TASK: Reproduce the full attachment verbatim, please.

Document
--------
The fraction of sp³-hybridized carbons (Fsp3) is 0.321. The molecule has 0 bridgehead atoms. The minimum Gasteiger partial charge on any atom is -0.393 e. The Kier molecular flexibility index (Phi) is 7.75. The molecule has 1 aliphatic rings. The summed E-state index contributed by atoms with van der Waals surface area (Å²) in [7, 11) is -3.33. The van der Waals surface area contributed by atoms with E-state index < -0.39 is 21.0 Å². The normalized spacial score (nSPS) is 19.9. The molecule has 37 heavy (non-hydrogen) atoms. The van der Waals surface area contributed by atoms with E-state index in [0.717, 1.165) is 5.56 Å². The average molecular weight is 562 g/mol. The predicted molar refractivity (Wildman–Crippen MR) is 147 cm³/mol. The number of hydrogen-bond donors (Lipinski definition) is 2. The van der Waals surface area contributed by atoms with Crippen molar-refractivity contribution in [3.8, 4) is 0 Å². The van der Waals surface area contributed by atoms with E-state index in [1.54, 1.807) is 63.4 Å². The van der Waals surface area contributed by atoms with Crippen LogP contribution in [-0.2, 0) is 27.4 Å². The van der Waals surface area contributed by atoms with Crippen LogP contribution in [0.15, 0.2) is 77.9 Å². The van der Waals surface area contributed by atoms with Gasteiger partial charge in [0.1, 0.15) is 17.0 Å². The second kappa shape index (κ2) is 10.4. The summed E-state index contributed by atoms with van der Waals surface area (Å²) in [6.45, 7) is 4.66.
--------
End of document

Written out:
The fraction of sp³-hybridized carbons (Fsp3) is 0.321. The molecule has 0 bridgehead atoms. The minimum Gasteiger partial charge on any atom is -0.393 e. The Kier molecular flexibility index (Phi) is 7.75. The molecule has 1 aliphatic rings. The summed E-state index contributed by atoms with van der Waals surface area (Å²) in [7, 11) is -3.33. The van der Waals surface area contributed by atoms with E-state index < -0.39 is 21.0 Å². The normalized spacial score (nSPS) is 19.9. The molecule has 37 heavy (non-hydrogen) atoms. The van der Waals surface area contributed by atoms with E-state index in [0.717, 1.165) is 5.56 Å². The average molecular weight is 562 g/mol. The predicted molar refractivity (Wildman–Crippen MR) is 147 cm³/mol. The number of hydrogen-bond donors (Lipinski definition) is 2. The van der Waals surface area contributed by atoms with Crippen molar-refractivity contribution in [3.8, 4) is 0 Å². The van der Waals surface area contributed by atoms with E-state index in [1.54, 1.807) is 63.4 Å². The van der Waals surface area contributed by atoms with Crippen LogP contribution in [-0.2, 0) is 27.4 Å². The van der Waals surface area contributed by atoms with Crippen LogP contribution in [0.15, 0.2) is 77.9 Å². The van der Waals surface area contributed by atoms with Gasteiger partial charge in [0.1, 0.15) is 17.0 Å². The second kappa shape index (κ2) is 10.4. The summed E-state index contributed by atoms with van der Waals surface area (Å²) in [6.45, 7) is 4.66.